MADISON COUNTY, Ky. (LEX 18) — Richmond police are persisting with their goal of continuing to reduce crime in the city by building and maintaining community relationships.
It's the third-largest city in the Bluegrass region, behind Louisville and Lexington (sixth overall). However, has more crime than 87% of cities in the state according to the latest F.B.I. crime data.
The crime rate is also higher than the national average city, specifically when compared to communities of similar population. The chance of becoming a victim of either violent or property crime in Richmond is 1 in 35.
However, crime has decreased for five years straight. Interim Chief of Police Lt. Col. Rodney Richardson credits their involvement in the community and the relationships they've cultivated.
"Not only does it help them understand what's truly taking place out there, but they can talk to people and find out what's going on in the neighborhoods. If we can find out what's going on in their neighborhoods, then we can work to solve the problem," said Richardson.
In 2019, they participated or hosted a total of 83 community events. Even during the pandemic in 2020, they participated in 30 community events.
"It helps our officers know the people that they're going to be working for. I'm saying, they get out, they eat lunch at our local restaurants, they live here, they play here. It's just the officers are part of the community," said Richardson.
They're currently involved in their 5-week summer program for youth ages 11-14. They went bowling on Tuesday, and had a field day with the fire department where they sat in a helicopter, met a police K-9, and saw someone get tased on Wednesday.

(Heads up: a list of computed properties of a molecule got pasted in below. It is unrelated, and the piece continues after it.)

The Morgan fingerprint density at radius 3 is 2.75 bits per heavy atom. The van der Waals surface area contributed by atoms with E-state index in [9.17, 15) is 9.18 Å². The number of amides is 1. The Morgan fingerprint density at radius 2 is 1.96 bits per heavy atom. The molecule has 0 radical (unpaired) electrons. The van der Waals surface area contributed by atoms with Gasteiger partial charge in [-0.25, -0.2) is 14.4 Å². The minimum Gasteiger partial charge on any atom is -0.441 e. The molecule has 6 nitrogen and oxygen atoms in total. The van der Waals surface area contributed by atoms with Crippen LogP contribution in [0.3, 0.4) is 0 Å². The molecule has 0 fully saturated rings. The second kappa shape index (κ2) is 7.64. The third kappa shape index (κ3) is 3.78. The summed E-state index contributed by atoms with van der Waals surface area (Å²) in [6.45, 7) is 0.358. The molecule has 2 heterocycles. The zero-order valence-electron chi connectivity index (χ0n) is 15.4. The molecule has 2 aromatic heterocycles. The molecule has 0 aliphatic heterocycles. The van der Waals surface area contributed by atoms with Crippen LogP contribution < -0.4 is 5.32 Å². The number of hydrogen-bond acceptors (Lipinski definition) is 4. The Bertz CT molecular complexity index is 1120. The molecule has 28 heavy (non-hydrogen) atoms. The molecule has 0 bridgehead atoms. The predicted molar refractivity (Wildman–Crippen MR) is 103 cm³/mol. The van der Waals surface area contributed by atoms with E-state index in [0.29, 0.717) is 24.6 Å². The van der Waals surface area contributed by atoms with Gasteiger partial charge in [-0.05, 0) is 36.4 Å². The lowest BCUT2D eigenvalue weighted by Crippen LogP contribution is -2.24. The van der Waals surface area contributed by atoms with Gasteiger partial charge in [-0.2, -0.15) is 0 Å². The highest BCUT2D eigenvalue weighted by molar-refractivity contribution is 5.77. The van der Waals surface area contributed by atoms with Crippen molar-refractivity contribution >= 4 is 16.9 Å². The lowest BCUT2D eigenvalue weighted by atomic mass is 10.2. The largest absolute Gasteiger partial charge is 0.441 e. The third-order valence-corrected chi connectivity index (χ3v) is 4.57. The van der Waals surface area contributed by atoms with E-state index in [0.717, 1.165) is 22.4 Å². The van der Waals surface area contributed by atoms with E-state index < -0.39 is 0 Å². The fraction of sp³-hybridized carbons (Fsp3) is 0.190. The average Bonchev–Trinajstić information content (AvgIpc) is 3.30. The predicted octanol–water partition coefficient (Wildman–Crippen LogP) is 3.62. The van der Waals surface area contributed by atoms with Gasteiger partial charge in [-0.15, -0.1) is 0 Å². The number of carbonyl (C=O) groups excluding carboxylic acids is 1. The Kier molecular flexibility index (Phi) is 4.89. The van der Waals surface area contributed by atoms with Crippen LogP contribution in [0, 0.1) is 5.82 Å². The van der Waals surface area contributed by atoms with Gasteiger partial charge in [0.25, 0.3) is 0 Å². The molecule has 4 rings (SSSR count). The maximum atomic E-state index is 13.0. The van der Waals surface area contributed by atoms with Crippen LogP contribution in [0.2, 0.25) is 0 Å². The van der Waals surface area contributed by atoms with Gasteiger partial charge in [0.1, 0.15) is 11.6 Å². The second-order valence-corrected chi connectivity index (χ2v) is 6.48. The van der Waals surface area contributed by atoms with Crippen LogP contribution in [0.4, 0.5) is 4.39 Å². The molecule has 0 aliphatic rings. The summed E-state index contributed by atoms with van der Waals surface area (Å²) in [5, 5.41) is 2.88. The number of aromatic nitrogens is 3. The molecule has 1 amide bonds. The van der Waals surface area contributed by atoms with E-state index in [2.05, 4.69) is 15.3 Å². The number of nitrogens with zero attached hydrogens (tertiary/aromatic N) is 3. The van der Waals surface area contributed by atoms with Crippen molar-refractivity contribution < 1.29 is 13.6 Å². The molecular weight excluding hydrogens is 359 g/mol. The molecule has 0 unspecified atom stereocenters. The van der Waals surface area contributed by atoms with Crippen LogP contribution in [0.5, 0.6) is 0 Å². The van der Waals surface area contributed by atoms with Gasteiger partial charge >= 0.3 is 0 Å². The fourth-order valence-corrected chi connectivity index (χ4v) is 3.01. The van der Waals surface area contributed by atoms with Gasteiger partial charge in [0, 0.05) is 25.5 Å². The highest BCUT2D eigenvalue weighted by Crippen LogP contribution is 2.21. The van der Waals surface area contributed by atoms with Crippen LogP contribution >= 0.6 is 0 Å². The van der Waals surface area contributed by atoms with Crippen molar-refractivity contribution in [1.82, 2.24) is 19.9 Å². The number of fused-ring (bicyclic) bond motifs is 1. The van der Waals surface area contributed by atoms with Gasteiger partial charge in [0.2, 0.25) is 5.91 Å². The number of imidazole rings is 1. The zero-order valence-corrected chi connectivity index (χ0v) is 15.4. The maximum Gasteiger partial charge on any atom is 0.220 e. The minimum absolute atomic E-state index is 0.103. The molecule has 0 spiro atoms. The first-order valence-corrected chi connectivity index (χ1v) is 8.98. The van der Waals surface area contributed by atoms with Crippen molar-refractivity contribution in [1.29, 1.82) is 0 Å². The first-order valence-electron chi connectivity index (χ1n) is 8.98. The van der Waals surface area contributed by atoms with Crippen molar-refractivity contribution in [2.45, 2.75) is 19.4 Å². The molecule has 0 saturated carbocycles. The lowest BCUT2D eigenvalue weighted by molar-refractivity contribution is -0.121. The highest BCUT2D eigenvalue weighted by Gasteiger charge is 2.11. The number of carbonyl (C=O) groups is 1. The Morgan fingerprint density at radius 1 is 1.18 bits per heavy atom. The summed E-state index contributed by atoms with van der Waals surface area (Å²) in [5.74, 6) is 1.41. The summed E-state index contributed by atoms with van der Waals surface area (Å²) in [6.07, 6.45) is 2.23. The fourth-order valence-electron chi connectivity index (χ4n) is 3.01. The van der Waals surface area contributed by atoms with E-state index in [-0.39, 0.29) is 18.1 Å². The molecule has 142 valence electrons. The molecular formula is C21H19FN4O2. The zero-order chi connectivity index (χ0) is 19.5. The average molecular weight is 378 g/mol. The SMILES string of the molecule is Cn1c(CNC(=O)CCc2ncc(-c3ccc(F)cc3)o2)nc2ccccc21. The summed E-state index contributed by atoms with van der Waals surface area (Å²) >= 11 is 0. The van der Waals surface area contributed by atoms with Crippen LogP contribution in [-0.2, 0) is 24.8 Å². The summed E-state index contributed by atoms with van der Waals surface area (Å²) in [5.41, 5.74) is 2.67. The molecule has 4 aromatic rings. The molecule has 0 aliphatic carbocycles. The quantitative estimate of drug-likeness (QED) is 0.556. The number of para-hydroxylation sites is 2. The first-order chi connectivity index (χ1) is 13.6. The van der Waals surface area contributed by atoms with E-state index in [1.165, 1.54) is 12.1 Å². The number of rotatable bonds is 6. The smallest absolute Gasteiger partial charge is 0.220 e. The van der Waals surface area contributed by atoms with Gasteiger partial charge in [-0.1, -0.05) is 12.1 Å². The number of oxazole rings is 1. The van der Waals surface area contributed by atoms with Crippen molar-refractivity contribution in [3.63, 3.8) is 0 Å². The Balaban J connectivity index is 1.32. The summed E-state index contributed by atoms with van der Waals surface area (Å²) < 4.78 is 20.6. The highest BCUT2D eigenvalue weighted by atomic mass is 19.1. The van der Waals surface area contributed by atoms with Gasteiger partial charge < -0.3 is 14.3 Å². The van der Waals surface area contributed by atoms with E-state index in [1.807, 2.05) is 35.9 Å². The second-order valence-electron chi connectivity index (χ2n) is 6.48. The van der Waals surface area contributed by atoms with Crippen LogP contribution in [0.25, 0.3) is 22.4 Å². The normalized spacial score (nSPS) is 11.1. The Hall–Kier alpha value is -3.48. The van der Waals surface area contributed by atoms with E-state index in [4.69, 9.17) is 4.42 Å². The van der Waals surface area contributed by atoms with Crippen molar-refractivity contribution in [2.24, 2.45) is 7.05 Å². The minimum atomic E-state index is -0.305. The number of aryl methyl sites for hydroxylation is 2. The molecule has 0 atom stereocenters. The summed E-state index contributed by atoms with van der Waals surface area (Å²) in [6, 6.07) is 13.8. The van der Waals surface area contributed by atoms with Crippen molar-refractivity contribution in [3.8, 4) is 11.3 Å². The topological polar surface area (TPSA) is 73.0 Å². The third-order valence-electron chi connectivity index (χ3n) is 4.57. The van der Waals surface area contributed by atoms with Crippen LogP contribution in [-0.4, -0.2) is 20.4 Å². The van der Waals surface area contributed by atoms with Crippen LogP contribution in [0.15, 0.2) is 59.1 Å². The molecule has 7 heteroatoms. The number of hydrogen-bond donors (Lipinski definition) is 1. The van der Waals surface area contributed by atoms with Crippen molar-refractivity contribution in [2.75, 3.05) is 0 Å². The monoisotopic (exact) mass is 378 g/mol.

"We knew that we had to make a connection with people, but nobody thinks about starting with the child because you know in 10 years that child is no longer a child. I'm saying and that's somebody you get to talk to interact with as an adult," said Richardson.
Kids involved in their summer program go on various trips and play several activities while also learning about law enforcement.
"We do work as a team, with the people who live here and that shows by stats, with the numbers going down, that it's working and it's something we're gonna continue to do and maybe even work a little harder at it," said Richardson.
Here's how Richmond's crime index compares to neighboring cities. A higher index means more crime. Richmond: 187.3 Berea: 124.1 Lancaster: 154.1 Nicholasville: 169.9 Irvine: 38.1 Winchester: 287.6 Ravenna: 33.8 Wilmore: 53.2 Clay City: 52.4
Crime in Richmond fell by 15% in 2019, but is still higher than in 66.2% of U.S. cities.
A majority of the crime is theft and property-related. Property crime here per thousand residents is 26.22. That's above the national median and state rate.
Richardson says theft could be driving up their numbers, but it could also be the influx of people the city gets comes in being home to a public university.
He says they'll continue working on it.